After he was forced off a Winnipeg Transit bus at its final stop nearly two years ago, a 24-year-old man has conceded he caused the death of the 58-year-old bus driver. But Brian Kyle Thomas's lawyer argued Wednesday it was the driver, Irvine Jubal Fraser, who first brandished a blade before Thomas picked it up and stabbed him to death.
Thomas has pleaded not guilty to second-degree murder in Fraser's February 2017 death, and he's arguing a jury should find him not guilty because he was defending himself from Fraser, who died after he was stabbed six times. Twelve jurors heard closing arguments from Crown prosecutors and defence lawyers Wednesday, each of whom explained their theories in a case that has prompted public memorials and displays of support from transit drivers across the city.
Crown prosecutor Keith Eyrikson urged jurors to convict Thomas, arguing the accused was already armed with a knife when he goaded Fraser into a fight. Defence lawyer Evan Roitenberg argued the victim, Fraser, was the aggressor, and that his client's actions were reasonable as a way to defend himself.
"This was a tragedy — a tragedy for his (Fraser's) family, and no one deserves to meet their end this way," Roitenberg told the jury. "But the Crown must satisfy you beyond all reasonable doubt that on this evidence, in these circumstances, that Brian's actions were unreasonable..."
Thomas's defence hinges on whether jurors believe, based on a shadow cast on the ground under streetlights, that Fraser was initially the one holding the weapon.
"The shadow casts a very large shadow of a doubt," Roitenberg argued.
Frame by frame, videos of the Feb. 14, 2017 incident were played repeatedly for the jury Wednesday, as lawyers on both sides parsed out differences and asked jurors to see for themselves. The defence argues the shadow of a weapon can be seen in Fraser's left hand in the seconds after he ran out of the bus after Thomas, and that Fraser caused a cut on Thomas's right ear that required three stitches.
The videos were taken from transit cameras inside the bus Fraser was driving and from another bus that pulled up to the same stop on the University of Manitoba campus while Fraser and Thomas were fighting outside the bus.
The fight began, the videos show, after Fraser repeatedly asked Thomas to get off the bus and eventually pushed him out the door. It was nearly 2 a.m., Fraser was at the end of his shift, and Thomas was intoxicated and had been sleeping before the bus reached its last stop. He asked Fraser about the whereabouts of his friend with whom he'd boarded the bus, asked to use a phone and said he didn't know where he was. The exchange grew heated and Fraser ultimately grabbed Thomas, who was holding on to the bars at the front of the bus, and pushed him out the open door.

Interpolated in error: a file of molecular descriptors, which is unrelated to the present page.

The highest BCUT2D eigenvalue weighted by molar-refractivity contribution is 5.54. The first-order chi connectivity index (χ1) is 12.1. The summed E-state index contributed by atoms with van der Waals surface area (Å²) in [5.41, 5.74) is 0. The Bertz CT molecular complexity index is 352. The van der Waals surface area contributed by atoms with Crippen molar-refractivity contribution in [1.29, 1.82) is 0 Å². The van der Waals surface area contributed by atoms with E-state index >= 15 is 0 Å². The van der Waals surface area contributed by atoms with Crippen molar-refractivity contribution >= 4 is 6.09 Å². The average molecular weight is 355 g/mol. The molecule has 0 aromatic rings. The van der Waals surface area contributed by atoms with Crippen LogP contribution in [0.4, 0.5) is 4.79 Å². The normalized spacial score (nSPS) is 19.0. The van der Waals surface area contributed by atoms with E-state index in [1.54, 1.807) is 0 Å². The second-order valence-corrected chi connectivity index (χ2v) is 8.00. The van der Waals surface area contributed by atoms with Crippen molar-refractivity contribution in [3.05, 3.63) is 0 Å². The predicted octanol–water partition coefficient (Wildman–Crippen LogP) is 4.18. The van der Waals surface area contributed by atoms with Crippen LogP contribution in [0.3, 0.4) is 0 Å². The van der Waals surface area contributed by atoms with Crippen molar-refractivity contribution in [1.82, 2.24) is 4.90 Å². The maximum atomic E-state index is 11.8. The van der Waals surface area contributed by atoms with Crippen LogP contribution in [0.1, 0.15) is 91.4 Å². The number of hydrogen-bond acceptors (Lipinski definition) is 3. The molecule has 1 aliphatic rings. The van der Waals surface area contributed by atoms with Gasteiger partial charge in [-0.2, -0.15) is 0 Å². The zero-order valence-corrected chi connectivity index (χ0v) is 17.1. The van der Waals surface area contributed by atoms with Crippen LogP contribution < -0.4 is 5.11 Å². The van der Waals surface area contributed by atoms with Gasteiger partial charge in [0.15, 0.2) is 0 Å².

Thomas tried three times to punch Fraser, who stood in the doorway and dodged the blows. Thomas then "taunted" the driver, prosecutors argue, and spat in his face. That's when Fraser ran out of the bus and the physical struggle ensued.
"It would be easy to think, in the calm confines of this courtroom, that we can look at the behaviour of Mr. Fraser and say that he should’ve acted much differently, that he should’ve been more patient and he should’ve been less aggressive. And simply, that may be true. I’m not standing before you today to try to justify his actions. But at the end of the day, what Mr. Fraser did when he got the accused off the bus did not justify in any way, shape or form what happened to him," Eyrikson said.
Crown prosecutors argue there is no evidence to show that Fraser kicked, punched or struck the man who would later be accused of killing him. They argue the bus driver was gripping the younger man by the shoulders, trying to get him under control, when Thomas began repeatedly stabbing him. The struggle lasted only about 14 seconds, and prosecutors told the jury that wasn't enough time for Thomas to think about defending himself. They argue he'd already planned to use a knife.
"Getting kicked off a bus, how ever rudely and with force, shouldn’t engender murderous rage," Eyrikson said. "We say that the expectations of our society are higher than that."
What kind of weapon was used isn't an issue since Thomas concedes he was responsible for Fraser's death, but Roitenberg questioned why the jury wasn't given more information about a pair of scissors that were turned in to police in the aftermath of the stabbing. A medical examiner previously testified Fraser's fatal wounds were caused by a single blade that could have been a knife or a pair of broken or open scissors.
Katie May reports on courts, crime and justice for the Free Press.